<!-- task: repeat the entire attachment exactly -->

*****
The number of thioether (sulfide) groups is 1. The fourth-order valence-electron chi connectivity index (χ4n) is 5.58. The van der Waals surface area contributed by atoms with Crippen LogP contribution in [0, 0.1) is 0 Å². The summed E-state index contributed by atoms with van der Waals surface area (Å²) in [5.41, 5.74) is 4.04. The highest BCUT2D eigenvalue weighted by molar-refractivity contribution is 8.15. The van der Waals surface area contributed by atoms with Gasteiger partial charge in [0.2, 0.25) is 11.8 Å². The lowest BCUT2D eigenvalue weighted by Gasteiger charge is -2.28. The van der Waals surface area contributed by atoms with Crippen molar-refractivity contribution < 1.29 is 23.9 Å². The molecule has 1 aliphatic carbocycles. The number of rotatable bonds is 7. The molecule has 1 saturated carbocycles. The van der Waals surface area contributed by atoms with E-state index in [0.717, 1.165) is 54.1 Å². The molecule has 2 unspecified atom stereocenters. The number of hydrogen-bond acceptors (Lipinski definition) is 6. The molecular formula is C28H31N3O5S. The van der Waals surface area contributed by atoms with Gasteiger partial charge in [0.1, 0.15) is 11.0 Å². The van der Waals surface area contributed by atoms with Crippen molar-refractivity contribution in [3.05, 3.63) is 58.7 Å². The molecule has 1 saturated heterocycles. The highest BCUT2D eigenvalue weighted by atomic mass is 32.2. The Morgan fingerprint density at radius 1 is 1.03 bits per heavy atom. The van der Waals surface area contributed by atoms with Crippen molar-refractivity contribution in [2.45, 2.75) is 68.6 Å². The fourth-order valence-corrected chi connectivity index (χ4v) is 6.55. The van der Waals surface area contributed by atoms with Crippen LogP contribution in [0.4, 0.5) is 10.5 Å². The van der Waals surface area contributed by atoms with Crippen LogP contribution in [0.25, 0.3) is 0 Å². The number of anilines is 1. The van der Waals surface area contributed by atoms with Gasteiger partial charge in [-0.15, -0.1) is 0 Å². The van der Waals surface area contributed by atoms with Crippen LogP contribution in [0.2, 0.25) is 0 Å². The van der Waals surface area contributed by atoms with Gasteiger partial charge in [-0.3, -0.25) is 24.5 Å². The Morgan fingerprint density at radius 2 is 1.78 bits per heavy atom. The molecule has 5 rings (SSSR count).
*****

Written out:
The number of thioether (sulfide) groups is 1. The fourth-order valence-electron chi connectivity index (χ4n) is 5.58. The van der Waals surface area contributed by atoms with Crippen LogP contribution in [0, 0.1) is 0 Å². The summed E-state index contributed by atoms with van der Waals surface area (Å²) in [5.41, 5.74) is 4.04. The highest BCUT2D eigenvalue weighted by molar-refractivity contribution is 8.15. The van der Waals surface area contributed by atoms with Gasteiger partial charge in [0.2, 0.25) is 11.8 Å². The lowest BCUT2D eigenvalue weighted by Gasteiger charge is -2.28. The van der Waals surface area contributed by atoms with Crippen molar-refractivity contribution < 1.29 is 23.9 Å². The molecule has 1 aliphatic carbocycles. The number of rotatable bonds is 7. The molecule has 1 saturated carbocycles. The van der Waals surface area contributed by atoms with E-state index in [0.717, 1.165) is 54.1 Å². The molecule has 2 unspecified atom stereocenters. The number of hydrogen-bond acceptors (Lipinski definition) is 6. The molecular formula is C28H31N3O5S. The van der Waals surface area contributed by atoms with Gasteiger partial charge in [0.1, 0.15) is 11.0 Å². The van der Waals surface area contributed by atoms with Crippen molar-refractivity contribution in [3.05, 3.63) is 58.7 Å². The molecule has 1 saturated heterocycles. The highest BCUT2D eigenvalue weighted by atomic mass is 32.2. The Morgan fingerprint density at radius 1 is 1.03 bits per heavy atom. The van der Waals surface area contributed by atoms with Crippen molar-refractivity contribution in [2.45, 2.75) is 68.6 Å². The fourth-order valence-corrected chi connectivity index (χ4v) is 6.55. The van der Waals surface area contributed by atoms with Crippen LogP contribution in [0.4, 0.5) is 10.5 Å². The van der Waals surface area contributed by atoms with Crippen LogP contribution in [0.25, 0.3) is 0 Å². The number of anilines is 1. The van der Waals surface area contributed by atoms with Gasteiger partial charge in [-0.15, -0.1) is 0 Å². The van der Waals surface area contributed by atoms with Crippen LogP contribution in [0.2, 0.25) is 0 Å². The van der Waals surface area contributed by atoms with Gasteiger partial charge in [-0.3, -0.25) is 24.5 Å². The Morgan fingerprint density at radius 2 is 1.78 bits per heavy atom. The molecule has 5 rings (SSSR count).